d) Recession stress test: I will not invest in anything, until I subject it to recession level stress and see if I can live with the result. And I take the worst recession I can find in the recent past. Sometimes there is only great recession data, and that recession was pretty mild on some asset classes, versus previous recessions. So I will usually 1.5x or 2.0x the stress. If the deal collapses and I would lose everything, I'm out. Others might be fine with taking risk, but least by doing this a person can get an idea of what might go wrong.

e) Legal document analysis: it will usually take a few days to go through the legal document properly, as almost inevitably there are tons of gotchas that either have to be explained, or mitigated with a side letter.

That is the very short summary of what I do. If you want more information, p.m. me and I can give you a lot more details.

@Dave Foster could someone use 1031 exchange money from a property to say invest in a real estate business? Let's say if someone were to sell 24% of their business valued at 2 million dollars for $500,000 and give a preferred rate of 10% for 3-5 years, could someone use 1031 exchange money to do that?

Hi @Shiloh Lundahl , That depends on the nature of the real estate business and the flexibility of the seller of the business in entity creation and holding. If you're talking about a business like a real estate brokerage then no it won't work because the investor isn't buying actual real estate. If it's an entity that owns real estate (JV, syndication - LP or LLC, or even a REIT) then it might be made to work.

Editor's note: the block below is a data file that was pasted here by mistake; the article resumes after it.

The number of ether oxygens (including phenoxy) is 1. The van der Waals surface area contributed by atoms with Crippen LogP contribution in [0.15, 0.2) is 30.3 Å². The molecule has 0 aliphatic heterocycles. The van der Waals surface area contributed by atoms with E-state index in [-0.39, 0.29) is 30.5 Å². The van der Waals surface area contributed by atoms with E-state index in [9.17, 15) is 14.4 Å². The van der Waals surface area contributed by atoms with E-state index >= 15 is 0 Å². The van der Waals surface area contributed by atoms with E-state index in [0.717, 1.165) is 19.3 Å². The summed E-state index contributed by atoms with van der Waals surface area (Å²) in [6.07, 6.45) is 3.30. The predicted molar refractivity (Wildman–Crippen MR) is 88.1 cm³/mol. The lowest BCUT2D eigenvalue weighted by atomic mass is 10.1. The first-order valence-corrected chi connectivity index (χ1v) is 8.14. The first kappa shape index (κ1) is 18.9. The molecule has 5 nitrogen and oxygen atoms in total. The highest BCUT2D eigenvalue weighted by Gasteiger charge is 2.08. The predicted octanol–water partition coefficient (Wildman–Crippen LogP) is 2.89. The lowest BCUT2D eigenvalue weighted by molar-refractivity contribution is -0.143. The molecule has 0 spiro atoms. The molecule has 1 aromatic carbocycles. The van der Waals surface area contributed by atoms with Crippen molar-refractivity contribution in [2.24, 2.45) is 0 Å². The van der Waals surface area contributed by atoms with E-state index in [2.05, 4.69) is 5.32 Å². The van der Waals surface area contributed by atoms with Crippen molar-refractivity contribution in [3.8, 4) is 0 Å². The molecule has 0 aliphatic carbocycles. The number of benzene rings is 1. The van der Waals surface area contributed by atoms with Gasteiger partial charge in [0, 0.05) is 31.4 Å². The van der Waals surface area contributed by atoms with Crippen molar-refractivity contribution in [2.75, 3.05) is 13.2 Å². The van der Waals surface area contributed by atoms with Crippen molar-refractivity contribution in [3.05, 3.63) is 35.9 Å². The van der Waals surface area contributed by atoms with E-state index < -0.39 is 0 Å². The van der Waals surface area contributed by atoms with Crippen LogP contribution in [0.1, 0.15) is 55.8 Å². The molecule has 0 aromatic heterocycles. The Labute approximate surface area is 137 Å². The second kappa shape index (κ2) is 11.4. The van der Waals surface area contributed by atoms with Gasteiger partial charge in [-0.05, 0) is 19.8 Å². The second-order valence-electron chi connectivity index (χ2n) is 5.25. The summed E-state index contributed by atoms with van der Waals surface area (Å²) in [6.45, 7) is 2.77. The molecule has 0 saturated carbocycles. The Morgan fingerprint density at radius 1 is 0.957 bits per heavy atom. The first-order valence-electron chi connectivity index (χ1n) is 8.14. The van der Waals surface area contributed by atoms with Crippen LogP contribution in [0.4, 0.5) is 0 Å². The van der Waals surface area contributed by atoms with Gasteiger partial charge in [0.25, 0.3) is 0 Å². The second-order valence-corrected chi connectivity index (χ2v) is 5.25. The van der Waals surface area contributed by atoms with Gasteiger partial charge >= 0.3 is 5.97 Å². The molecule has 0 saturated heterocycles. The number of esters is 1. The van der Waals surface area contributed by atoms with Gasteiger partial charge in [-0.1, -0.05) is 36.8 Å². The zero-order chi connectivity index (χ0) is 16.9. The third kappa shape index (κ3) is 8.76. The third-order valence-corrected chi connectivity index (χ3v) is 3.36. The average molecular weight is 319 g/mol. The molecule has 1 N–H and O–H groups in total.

If the business can sell you a % tic ownership of the property it owns so you can complete your 1031 exchange then you can later contribute that back to the entity in exchange for membership interest.  IRS sec 721 governs these exchanges for membership interest.  

So it all comes down to flexibility.  If you can exchange for real estate and then contribute it for membership interest you can make it work.  Just takes the right business and some patience.

Good Evening.  We do Hotel Syndications with Qualified Investors. Usually a 506(c).  We just closed on a 506(c) on November 1st.  Radisson Country Inn & Suites in Arizona.  We are staying away from Crowd Funding sites because we like to keep our investor pool small and more intimate.

  A 1031 exchange can work but you have to be on the ownership side which might cause problems with the other investors.

We would normally set-up a Delaware Statutory Trust(DST) with a Tenant-in-Common(Tic) structure.

It gets a little tricky if you have several syndicators getting paid one way and a TIC getting paid another. It can be done but the syndicator would have to be transparent in the paperwork.

1031's into hotels are best in a hotel that is not doing a syndication but rather gathering limited partners on the ownership side.